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Village of the Damned/Children of the Damned (2004)

Various , Various  |  Unrated |  DVD
4.2 out of 5 stars  See all reviews (69 customer reviews)

List Price: $14.97
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Village of the Damned (1960)   -- $9.99

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Product Details

  • Actors: Various
  • Directors: Various
  • Format: Black & White, Closed-captioned, Dubbed, NTSC, Subtitled, Widescreen, Dolby
  • Language: English (Mono), French (Dolby Digital 1.0)
  • Subtitles: Spanish, English, French
  • Dubbed: French
  • Region: Region 1 (U.S. and Canada only. Read more about DVD formats.)
  • Aspect Ratio: 1.85:1
  • Number of discs: 1
  • Rated: Unrated
  • Studio: Warner Home Video
  • DVD Release Date: August 10, 2004
  • Run Time: 167 minutes
  • Average Customer Review: 4.2 out of 5 stars  See all reviews (69 customer reviews)
  • ASIN: B00027JYMG
  • Amazon Best Sellers Rank: #14,759 in Movies & TV (See Top 100 in Movies & TV)
  • Learn more about "Village of the Damned/Children of the Damned" on IMDb

Special Features

None.

Editorial Reviews

Amazon.com

What's scarier than scary kids? Village of the Damned is the definitive scary-kid classic, a truly unsettling film drawn from John Wyndham's novel The Midwich Cuckoos. The brilliant opening sequence depicts the sudden and temporary paralysis of a small English hamlet, which is followed by the town's women becoming mysteriously pregnant. The spawn of this occurrence are a dozen eerie, blond-headed children, who are either gifted, evil, or "the world's new people." A splendid outing, not least in the way it catches parental anxiety about this small new stranger in one's home. (It was remade by John Carpenter in 1995.)

Children of the Damned follows up with a story about six more creepy kids, brought from all over the globe to huddle in a old church in London. An excellent opening half-hour gets bogged down in the movie's global-political ambitions (it's very much a cold war offering), but it has its share of shivery moments--the sight of the six youngsters striding down a London street as though they controlled the world is a chiller. But where's the blond hair? The two films are different in tone; Village feels like a fifties sci-fi offering, with an old-school star (George Sanders) and classical style; Children is a film of the sixties, with hipper techniques, urban setting, and young actors Ian Hendry and Alan Badel. But both have those damned kids. --Robert Horton

Product Description

Innocent-looking children in a small English community prove to be aliens with demonic powers let loose upon the Village of the Damned (George Sanders, Barbara Shelley. 1960/b&w/78 min.), and six psychic, super-smart children from the original Village are pursued by a psychologist and the rest of the inferior" human race in the sequel Children of the Damned (Ian Hendry, Alan Badel. 1964/color/90 min.). NR/widescreen.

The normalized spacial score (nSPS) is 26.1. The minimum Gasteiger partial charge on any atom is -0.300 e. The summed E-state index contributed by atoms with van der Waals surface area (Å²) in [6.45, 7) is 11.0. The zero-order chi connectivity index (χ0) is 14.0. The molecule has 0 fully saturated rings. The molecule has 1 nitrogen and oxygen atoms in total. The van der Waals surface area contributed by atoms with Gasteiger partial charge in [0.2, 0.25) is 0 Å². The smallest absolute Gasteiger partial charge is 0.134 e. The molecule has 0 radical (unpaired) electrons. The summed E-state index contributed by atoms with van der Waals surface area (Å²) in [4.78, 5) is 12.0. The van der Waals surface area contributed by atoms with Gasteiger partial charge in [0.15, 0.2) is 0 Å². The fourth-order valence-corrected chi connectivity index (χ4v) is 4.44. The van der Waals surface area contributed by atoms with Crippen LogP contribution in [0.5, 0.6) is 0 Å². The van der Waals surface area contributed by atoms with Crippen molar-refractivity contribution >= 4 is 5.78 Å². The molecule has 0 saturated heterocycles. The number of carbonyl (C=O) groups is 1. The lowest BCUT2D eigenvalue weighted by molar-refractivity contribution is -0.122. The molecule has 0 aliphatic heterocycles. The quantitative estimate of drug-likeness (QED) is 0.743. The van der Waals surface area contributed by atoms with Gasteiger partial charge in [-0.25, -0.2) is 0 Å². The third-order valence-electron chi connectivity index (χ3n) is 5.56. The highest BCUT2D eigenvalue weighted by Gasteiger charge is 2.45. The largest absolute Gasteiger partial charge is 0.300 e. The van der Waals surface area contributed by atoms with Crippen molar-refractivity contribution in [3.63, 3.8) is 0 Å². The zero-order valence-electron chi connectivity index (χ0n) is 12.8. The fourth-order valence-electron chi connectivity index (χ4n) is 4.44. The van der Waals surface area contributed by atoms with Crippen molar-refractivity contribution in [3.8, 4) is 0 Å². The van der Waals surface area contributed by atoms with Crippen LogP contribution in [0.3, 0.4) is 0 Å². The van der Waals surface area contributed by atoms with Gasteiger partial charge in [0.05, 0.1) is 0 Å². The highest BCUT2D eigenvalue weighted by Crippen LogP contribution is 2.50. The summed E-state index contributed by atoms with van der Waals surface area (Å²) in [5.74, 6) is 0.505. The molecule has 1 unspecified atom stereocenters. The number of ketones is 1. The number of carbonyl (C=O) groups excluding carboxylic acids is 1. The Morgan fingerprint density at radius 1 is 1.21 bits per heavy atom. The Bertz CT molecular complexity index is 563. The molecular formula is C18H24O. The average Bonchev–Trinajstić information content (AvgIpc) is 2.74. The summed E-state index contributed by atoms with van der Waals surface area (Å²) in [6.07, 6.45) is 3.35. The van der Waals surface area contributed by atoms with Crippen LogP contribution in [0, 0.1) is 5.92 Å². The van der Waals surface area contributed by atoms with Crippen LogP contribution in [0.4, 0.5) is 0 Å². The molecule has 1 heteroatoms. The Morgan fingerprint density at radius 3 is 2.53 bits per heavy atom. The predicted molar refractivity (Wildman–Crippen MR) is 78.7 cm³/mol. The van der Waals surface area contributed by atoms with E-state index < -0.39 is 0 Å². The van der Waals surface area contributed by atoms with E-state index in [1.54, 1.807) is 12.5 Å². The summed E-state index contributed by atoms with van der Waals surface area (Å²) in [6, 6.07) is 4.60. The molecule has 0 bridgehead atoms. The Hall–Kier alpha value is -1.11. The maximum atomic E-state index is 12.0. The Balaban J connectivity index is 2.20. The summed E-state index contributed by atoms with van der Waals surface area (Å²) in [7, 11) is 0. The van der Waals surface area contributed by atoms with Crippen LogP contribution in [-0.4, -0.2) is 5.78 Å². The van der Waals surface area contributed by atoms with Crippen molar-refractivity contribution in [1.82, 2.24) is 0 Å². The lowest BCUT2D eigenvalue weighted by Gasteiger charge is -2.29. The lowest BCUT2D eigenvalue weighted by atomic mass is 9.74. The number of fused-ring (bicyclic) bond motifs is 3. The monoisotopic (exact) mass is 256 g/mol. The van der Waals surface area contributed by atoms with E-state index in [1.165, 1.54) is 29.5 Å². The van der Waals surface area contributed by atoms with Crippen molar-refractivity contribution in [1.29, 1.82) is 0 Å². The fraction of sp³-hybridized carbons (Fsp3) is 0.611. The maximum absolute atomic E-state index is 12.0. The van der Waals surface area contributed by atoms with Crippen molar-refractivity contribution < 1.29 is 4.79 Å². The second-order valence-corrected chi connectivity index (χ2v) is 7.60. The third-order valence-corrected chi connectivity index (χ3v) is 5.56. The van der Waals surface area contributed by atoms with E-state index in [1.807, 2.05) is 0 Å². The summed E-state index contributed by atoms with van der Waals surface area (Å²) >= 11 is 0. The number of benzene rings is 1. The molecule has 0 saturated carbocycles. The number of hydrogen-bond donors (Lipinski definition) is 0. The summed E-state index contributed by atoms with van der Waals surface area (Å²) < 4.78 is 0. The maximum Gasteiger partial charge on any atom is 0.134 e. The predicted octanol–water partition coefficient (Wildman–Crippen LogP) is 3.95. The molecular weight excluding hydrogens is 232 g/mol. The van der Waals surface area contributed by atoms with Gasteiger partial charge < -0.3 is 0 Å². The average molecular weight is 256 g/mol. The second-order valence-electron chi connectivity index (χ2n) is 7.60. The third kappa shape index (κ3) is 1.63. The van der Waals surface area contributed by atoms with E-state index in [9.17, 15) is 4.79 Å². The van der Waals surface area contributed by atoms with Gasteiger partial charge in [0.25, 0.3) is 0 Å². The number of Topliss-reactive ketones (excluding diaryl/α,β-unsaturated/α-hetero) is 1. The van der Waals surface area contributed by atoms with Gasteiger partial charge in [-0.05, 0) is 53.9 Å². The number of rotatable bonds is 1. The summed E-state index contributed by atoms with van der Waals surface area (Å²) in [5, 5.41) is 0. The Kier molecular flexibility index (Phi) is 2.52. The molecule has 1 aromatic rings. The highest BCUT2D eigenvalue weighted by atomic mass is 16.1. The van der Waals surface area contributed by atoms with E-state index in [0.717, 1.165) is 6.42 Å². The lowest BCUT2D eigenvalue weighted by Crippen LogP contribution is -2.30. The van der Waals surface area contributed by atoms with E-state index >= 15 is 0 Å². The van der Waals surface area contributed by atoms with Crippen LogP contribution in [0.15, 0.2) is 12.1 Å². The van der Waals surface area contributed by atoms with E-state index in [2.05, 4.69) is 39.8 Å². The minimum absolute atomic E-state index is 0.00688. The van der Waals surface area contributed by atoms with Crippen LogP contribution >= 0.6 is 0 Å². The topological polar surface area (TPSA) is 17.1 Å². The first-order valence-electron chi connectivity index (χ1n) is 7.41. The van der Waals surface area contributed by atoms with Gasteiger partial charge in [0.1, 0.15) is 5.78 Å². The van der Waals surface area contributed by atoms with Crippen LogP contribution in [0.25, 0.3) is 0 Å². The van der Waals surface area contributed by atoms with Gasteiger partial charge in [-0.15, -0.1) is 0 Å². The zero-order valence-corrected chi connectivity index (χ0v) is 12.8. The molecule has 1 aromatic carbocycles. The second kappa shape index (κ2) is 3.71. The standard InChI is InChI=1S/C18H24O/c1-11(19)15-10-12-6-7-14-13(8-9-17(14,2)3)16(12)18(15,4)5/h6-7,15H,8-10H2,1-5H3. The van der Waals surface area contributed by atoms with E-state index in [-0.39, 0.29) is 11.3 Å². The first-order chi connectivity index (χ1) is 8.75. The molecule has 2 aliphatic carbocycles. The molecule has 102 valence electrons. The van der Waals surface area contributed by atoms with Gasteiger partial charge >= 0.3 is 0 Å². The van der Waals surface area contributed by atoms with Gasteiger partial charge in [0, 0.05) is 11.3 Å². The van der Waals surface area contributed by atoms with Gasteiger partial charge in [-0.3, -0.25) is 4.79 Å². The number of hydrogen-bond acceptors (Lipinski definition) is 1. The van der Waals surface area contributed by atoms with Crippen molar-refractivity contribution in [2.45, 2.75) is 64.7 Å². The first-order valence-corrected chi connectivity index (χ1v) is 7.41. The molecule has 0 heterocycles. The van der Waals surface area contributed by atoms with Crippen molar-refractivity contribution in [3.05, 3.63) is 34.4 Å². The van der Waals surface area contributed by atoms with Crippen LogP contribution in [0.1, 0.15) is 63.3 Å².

Customer Reviews

Most Helpful Customer Reviews
65 of 67 people found the following review helpful
5.0 out of 5 stars At Last--It's the Village, People! January 6, 2005
Format:DVD
A cool double-feature DVD from Warner Home Video.

VILLAGE OF THE DAMNED:

As with INVASION OF THE BODY SNATCHERS (1956) before it, 1960's VILLAGE OF THE DAMNED is a cold-war allegory that uses extraterrestrial infiltration to represent Western fears of Communist invasion. Even so, this flick is still one of the best SF thrillers ever made, and it has become one of the SF cinema classics.

When a group of albino children born under mysterious circumstances begin to demonstrate superhuman mental prowess, they come to be viewed by their community and the military as a threat to the survival of mankind. Though faithful to the novel on which it is based--THE MIDWICH CUCKOOS by Brit SF author John Wyndham--the film is in many ways more frightening, mainly due to simple but effective special FX and outstanding performances from adult leads George Sanders, Barbara Shelley, and Michael Gwynn and from child actor Martin Stephens. Indeed, the unusually reserved and sympathetic performance from Sanders--well known in England at the time for his over-the-top portrayals of villains or cynical antiheroes--makes the film's climax extremely dramatic and affecting.

Caveat: Avoid John Carpenter's far inferior 1995 remake.

CHILDREN OF THE DAMNED:

1963's CHILDREN OF THE DAMNED was originally marketed and is still often regarded today as the sequel to the 1960 classic VILLAGE OF THE DAMNED. However, the second film's script diverges so drastically from the characters and premise of the first that it is not, in actuality, a continuation of or branch-off from the same narrative--super-intelligent children are the only common story element.
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36 of 37 people found the following review helpful
By Nix Pix
Format:DVD
"Village of the Damned" is the 60s sci-fi classic steeped in paranoia and set in England's Midwich. It seems that this picturesque district was visited by aliens who secretly impregnated the town's human women. Suddenly, blonde haired clone like boys and girls begin to pop up all over the countryside. These glowing-eyed humanoids have but one purpose - to use their intellectual superiority as mind-control over the adults in order to conquer the world. Top billed are George Sanders and Barbara Shelley as Gordon and Anthea Zellaby. Gordon is first to recognize that the town's children are not what they seem. But will he be in time and of enough strong will to stop this slow plague of brainwashing? The chilling screenplay by Stirling Siliphant (based on the novel, "The Midwich Cuckoos") and nimble direction by Wolf Rilla builds to a climax of unsettling terror that even today holds audiences spellbound. This classic film comes as a double feature with its sequel "Children of the Damned." Moving the location from countryside to a London school for the gifted, a professor (Alan Badel) assembles high I.Q. moppets from around the world for an intellectual experiment that goes horribly awry. The sequel has its merits but it lacks in the visceral and unsettling terror associated with the original. In 1995 "Village of the Damned" was remade by scare-master, John Carpenter with Kristie Alley and Christopher Reeve - but with decidedly predictable and less than stellar rewards.